Take pictures (of food that) lasts longer
Insanely delicious burrata small plate, from Alden and Harlow in Cambridge, MA
On one hand this is just another article about the hype that social media more easily enables, but on the other hand, it draws the (perhaps spurious) conclusion that since so many diners are taking pictures of restaurant food (and posting the pictures online), that restaurants are designing food for photographic appeal first and for taste a noticeable second.
Cameras that can capture and transmit images in an instant are being used to photograph food that is meant to hang out indefinitely in suspended animation. Parceled out on a slate tile and pitilessly accessorized with leaves, crumbles, froths and sauces (set with emulsifiers so they never break down), even a charcoal-grilled steak would be as cold as a bologna sandwich. And this is what now passes for great, or at least significant, cooking. But great food is rarely static. As soon as it leaves the kitchen, it’s changing. In general, it’s getting worse. The soufflé is sinking. The arugula is wilting. The color of the steak excites us because it’s deeply browned, and we know that toasted, roasted, seared and caramelized surfaces mean deep flavors. But cameras hate brown food.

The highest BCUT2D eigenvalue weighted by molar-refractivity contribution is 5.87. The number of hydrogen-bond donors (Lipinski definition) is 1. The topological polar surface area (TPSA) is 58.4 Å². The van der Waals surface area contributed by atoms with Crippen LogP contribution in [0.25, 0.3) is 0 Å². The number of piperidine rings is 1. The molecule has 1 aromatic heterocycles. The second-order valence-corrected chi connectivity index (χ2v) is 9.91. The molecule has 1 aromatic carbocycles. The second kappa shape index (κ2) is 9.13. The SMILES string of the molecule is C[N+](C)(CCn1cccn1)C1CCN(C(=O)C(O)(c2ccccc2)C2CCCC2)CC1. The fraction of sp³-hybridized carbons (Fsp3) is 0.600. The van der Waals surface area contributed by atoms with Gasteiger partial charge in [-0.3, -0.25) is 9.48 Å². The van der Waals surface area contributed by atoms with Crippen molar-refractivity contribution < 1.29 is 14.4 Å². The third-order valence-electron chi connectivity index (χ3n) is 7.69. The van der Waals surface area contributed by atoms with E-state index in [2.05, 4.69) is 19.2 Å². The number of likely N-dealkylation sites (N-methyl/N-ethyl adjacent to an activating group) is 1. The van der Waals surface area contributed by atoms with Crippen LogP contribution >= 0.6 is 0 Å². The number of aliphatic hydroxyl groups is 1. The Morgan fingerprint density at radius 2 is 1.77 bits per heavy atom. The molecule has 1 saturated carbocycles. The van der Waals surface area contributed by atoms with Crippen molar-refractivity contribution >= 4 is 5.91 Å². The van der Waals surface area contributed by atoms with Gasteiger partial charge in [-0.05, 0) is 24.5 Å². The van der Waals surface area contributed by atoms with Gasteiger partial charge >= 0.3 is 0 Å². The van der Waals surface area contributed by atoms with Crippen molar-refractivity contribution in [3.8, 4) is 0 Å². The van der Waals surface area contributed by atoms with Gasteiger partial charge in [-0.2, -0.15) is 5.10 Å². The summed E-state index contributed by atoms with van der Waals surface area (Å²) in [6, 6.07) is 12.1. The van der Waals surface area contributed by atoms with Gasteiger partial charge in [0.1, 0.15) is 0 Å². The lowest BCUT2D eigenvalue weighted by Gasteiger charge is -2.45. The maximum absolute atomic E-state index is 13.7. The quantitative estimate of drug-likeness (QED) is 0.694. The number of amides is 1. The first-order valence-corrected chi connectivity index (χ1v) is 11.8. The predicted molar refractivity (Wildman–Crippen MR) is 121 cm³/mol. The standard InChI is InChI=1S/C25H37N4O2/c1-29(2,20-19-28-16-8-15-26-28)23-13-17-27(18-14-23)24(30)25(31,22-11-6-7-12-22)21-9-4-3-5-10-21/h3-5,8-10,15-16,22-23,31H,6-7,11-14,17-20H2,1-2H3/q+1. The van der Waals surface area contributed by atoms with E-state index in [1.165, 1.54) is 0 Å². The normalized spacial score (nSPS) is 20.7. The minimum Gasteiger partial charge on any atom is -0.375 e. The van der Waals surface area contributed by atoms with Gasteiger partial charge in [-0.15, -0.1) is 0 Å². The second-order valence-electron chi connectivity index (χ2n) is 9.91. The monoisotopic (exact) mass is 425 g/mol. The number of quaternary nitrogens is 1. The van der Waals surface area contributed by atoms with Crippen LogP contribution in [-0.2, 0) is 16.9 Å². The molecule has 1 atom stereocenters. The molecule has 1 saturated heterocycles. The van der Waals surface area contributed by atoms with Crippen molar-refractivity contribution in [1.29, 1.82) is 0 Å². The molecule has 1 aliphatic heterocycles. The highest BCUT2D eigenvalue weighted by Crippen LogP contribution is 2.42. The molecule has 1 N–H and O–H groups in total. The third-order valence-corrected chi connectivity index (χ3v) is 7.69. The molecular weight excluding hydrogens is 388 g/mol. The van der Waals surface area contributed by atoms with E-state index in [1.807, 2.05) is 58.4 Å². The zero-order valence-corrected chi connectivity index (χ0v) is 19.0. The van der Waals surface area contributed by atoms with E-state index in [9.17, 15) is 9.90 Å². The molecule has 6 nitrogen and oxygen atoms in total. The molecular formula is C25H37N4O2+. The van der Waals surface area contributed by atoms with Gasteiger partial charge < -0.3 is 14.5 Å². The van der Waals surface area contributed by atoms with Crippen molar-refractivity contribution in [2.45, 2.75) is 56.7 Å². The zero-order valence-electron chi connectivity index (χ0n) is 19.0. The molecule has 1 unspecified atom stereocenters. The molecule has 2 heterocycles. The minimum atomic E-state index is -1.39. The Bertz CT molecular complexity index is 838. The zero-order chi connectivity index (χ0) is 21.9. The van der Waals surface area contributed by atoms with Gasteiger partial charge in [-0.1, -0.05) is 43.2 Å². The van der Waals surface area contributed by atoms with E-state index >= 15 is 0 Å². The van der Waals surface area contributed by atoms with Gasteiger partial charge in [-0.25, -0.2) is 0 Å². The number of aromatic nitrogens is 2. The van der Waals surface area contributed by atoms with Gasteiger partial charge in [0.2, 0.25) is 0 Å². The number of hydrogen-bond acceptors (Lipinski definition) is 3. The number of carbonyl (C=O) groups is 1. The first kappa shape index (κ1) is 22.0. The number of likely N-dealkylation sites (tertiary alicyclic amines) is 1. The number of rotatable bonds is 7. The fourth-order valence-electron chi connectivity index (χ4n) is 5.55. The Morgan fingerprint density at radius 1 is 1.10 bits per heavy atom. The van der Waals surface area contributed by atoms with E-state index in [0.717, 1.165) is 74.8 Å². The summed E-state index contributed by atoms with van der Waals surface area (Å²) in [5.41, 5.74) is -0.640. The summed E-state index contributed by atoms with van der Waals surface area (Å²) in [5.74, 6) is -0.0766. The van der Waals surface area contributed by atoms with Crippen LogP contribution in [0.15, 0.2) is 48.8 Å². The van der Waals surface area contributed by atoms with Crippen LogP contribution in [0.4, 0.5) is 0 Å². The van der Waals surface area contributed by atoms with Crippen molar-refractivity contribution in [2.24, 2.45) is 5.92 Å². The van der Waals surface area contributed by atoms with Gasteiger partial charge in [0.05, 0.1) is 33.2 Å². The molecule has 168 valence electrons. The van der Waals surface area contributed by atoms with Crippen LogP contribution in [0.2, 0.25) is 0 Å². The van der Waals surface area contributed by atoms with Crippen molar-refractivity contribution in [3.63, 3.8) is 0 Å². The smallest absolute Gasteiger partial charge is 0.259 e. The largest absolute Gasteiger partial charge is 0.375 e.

Again, I’ll suggest this is not necessarily true, but it serves to remind us of unintended consequences, and at the scale of social media, we are seeing more of this special type of unintended consequences, where we create with the consumption in mind. The media consumption used to be a consequence, but perhaps it’s becoming the primary design target. As consumers, we learn how to participate in experiences so that they can be documented and shared (and earn those addictive likes) and as producers, those that create those experiences, we are learning how to stage them so that they can be more easily shared and earn addictive likes (and valuable cash rewards as well). Public speaking in easily-tweetable soundbites or food-plating in easily-instagrammable bites; either way it all feeds the beast.